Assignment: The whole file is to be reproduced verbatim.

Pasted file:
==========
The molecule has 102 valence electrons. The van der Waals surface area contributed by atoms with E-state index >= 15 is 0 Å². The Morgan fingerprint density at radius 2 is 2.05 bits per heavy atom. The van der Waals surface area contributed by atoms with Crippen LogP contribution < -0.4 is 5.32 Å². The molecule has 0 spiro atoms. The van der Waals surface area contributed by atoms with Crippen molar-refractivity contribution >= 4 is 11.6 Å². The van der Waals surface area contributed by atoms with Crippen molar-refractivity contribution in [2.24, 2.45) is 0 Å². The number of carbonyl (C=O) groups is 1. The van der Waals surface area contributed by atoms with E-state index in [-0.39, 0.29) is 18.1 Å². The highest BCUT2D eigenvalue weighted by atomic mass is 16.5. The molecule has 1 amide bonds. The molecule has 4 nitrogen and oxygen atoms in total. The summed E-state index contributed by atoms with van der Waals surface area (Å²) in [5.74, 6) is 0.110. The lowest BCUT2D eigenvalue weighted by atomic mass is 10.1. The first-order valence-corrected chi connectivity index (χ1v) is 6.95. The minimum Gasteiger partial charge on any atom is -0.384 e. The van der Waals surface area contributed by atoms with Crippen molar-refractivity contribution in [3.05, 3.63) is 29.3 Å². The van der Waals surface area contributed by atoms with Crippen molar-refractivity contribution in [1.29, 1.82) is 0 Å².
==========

The molecule has 102 valence electrons. The van der Waals surface area contributed by atoms with E-state index >= 15 is 0 Å². The Morgan fingerprint density at radius 2 is 2.05 bits per heavy atom. The van der Waals surface area contributed by atoms with Crippen LogP contribution < -0.4 is 5.32 Å². The molecule has 0 spiro atoms. The van der Waals surface area contributed by atoms with Crippen molar-refractivity contribution >= 4 is 11.6 Å². The van der Waals surface area contributed by atoms with Crippen molar-refractivity contribution in [2.24, 2.45) is 0 Å². The number of carbonyl (C=O) groups is 1. The van der Waals surface area contributed by atoms with E-state index in [-0.39, 0.29) is 18.1 Å². The highest BCUT2D eigenvalue weighted by atomic mass is 16.5. The molecule has 1 amide bonds. The molecule has 4 nitrogen and oxygen atoms in total. The summed E-state index contributed by atoms with van der Waals surface area (Å²) in [5.74, 6) is 0.110. The lowest BCUT2D eigenvalue weighted by atomic mass is 10.1. The first-order valence-corrected chi connectivity index (χ1v) is 6.95. The minimum Gasteiger partial charge on any atom is -0.384 e. The van der Waals surface area contributed by atoms with Crippen molar-refractivity contribution in [3.05, 3.63) is 29.3 Å². The van der Waals surface area contributed by atoms with Crippen molar-refractivity contribution in [1.29, 1.82) is 0 Å².